Basically, you can write a story in two ways: you can write front to back (linear) or you can skip around (nonlinear). Both approaches have their advantages and disadvantages.
The linear approach is probably what first comes to mind for a writing strategy since you read a book in a linear fashion. It may be necessary to write your scenes in order if you are going without an outline. This approach can be a wonderful way to let your story initially unfold.
Unfortunately, I think linear writers are more prone to get stuck when they do not know what happens next. Another drawback of linear writing is that when the story takes a life of it own, the new characters or events or back story do not have a foundation. It is important to remember that linear drafts are not set in granite.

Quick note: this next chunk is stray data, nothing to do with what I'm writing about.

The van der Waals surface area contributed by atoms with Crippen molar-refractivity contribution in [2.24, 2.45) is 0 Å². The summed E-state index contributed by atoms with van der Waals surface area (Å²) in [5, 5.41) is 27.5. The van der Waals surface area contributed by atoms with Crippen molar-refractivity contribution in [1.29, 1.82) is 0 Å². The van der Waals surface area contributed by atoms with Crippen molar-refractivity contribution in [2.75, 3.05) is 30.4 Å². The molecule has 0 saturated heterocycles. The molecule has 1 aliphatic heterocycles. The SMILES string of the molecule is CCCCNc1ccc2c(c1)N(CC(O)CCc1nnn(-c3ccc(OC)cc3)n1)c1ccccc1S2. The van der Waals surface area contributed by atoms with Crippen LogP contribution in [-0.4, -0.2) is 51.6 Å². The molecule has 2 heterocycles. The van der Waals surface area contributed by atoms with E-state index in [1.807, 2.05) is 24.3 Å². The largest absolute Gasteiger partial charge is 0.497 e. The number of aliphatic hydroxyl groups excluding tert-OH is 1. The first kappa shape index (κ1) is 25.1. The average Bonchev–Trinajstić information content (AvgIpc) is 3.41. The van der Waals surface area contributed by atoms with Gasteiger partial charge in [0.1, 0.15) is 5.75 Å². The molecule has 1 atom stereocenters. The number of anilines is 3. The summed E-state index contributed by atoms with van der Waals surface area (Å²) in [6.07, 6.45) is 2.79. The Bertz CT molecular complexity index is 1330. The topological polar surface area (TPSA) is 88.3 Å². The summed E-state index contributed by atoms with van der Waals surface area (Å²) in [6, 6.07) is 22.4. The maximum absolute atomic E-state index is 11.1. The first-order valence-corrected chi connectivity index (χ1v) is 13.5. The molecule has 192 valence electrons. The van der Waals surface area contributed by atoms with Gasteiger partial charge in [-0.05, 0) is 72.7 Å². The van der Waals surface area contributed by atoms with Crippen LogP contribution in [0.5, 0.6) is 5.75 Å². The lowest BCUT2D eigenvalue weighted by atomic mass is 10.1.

Nonlinear writers, when faced with the dilemma of not knowing what comes next, are free to write a different scene, earlier or later in the sequence of events. Nonlinear writers also have an easier time rearranging scenes since they are less susceptible to the belief that their scenes are set in stone.
On the other hand, scenes written out of sequence are more likely to be out of harmony with one another since the writer’s perception may have changed drastically between Scene 1 and Scene 2. And massive tweaks are still needed. Some writers might find it even more difficult to go back and lay the foundation for future developments because maybe not all the foundation scenes are written yet.
You just need to find what works for you.